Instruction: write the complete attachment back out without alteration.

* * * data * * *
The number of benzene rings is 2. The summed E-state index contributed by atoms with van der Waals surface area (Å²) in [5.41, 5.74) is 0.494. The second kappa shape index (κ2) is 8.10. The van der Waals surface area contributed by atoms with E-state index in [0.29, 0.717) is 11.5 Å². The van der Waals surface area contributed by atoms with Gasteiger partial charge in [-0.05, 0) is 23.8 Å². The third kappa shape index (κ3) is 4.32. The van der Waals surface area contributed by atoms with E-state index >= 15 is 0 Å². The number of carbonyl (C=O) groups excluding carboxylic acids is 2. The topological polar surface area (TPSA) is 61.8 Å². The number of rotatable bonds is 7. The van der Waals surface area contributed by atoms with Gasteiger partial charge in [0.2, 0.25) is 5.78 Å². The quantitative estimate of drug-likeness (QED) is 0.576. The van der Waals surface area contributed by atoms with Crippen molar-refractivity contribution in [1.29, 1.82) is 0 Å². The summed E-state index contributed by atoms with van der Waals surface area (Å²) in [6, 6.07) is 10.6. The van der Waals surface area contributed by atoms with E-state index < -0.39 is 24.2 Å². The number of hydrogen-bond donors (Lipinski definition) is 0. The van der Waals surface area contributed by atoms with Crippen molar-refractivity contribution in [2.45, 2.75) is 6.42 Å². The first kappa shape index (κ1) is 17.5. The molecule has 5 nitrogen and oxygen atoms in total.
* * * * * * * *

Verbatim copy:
The number of benzene rings is 2. The summed E-state index contributed by atoms with van der Waals surface area (Å²) in [5.41, 5.74) is 0.494. The second kappa shape index (κ2) is 8.10. The van der Waals surface area contributed by atoms with E-state index in [0.29, 0.717) is 11.5 Å². The van der Waals surface area contributed by atoms with Gasteiger partial charge in [-0.05, 0) is 23.8 Å². The third kappa shape index (κ3) is 4.32. The van der Waals surface area contributed by atoms with E-state index >= 15 is 0 Å². The number of carbonyl (C=O) groups excluding carboxylic acids is 2. The topological polar surface area (TPSA) is 61.8 Å². The number of rotatable bonds is 7. The van der Waals surface area contributed by atoms with Gasteiger partial charge in [0.2, 0.25) is 5.78 Å². The quantitative estimate of drug-likeness (QED) is 0.576. The van der Waals surface area contributed by atoms with Crippen molar-refractivity contribution in [1.29, 1.82) is 0 Å². The summed E-state index contributed by atoms with van der Waals surface area (Å²) in [6, 6.07) is 10.6. The van der Waals surface area contributed by atoms with E-state index < -0.39 is 24.2 Å². The number of hydrogen-bond donors (Lipinski definition) is 0. The van der Waals surface area contributed by atoms with Crippen molar-refractivity contribution in [2.45, 2.75) is 6.42 Å². The first kappa shape index (κ1) is 17.5. The molecule has 5 nitrogen and oxygen atoms in total.